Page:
SpaceX successfully launched its Starhopper test rocket to the height of 150 meters at the Texas launch base in Boca Chica. The American FAA had only permitted a 150-meter height, and Starhopper successfully climbed to the prescribed height, floated there for about 57 seconds, and then started its gradual descent, finally landing.
The SpaceX team used a Raptor methane engine which helped the rocket to climb to the height. It should be mentioned that the Starhopper landed vertically and the thrust knocked over a composite overwrapped pressure vessel. SpaceX’s CEO Elon Musk thanked the entire team on Twitter on the success of the launch.
This is not the first time Starhopper’s flight was tested. Previously in April, Starhopper’s rocket engine was ignited, but it did not move much far away from the ground. At the end of July, the rocket made it to a height of 20 meters. But this is the first time that the rocket made its flight far away from the ground without any wire.
The test flight checked the Raptor engine and also focused on its vertical landing. The top stage of the rocket has 6 Raptor engines, and the bottom part has at least 35 engines.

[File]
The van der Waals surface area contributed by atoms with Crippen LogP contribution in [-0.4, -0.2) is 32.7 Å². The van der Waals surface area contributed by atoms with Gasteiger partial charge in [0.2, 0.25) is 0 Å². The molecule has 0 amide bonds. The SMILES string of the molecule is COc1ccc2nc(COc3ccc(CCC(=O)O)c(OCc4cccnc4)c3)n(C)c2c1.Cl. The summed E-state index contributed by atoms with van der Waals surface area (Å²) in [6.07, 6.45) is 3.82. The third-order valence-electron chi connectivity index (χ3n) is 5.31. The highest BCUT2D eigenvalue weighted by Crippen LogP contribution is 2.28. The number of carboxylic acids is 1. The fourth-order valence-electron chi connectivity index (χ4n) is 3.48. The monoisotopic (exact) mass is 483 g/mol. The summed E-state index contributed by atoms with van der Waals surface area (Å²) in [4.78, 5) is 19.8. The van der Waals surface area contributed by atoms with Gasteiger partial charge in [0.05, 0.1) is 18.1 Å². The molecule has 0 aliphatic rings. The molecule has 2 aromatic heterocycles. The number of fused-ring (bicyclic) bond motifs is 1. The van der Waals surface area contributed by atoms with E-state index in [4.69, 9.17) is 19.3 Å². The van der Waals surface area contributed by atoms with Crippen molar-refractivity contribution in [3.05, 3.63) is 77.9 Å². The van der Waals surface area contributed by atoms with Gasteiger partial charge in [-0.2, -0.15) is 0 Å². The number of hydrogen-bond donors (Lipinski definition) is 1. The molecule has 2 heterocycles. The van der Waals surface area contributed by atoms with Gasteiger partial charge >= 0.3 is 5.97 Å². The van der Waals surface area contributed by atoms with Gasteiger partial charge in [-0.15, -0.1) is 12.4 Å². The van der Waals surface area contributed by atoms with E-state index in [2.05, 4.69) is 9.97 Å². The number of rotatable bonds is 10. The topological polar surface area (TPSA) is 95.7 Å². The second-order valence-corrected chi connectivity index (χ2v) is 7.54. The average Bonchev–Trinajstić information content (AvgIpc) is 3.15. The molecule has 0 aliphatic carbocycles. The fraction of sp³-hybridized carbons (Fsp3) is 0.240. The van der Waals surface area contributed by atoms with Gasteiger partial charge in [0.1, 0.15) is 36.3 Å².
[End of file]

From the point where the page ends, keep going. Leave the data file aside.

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These small steps would eventually lead SpaceX to the successful development of the Starship rocket, the new large launcher from SpaceX. The successful testing is also a step forward toward fulfilling SpaceX’s Mars dream, which Starship is expected to carry out.
This seems like the last test for Starhopper as SpaceX would not attempt to relaunch it. The follow-up tests for the Raptor engine would be done by new rocket prototypes in Boca Chica, and the second one would be conducted in Cape Canaveral. These engines would be more powerful than Starhopper as each of the engines has at least three Raptor engines, grid fins to steer, and better landing parts.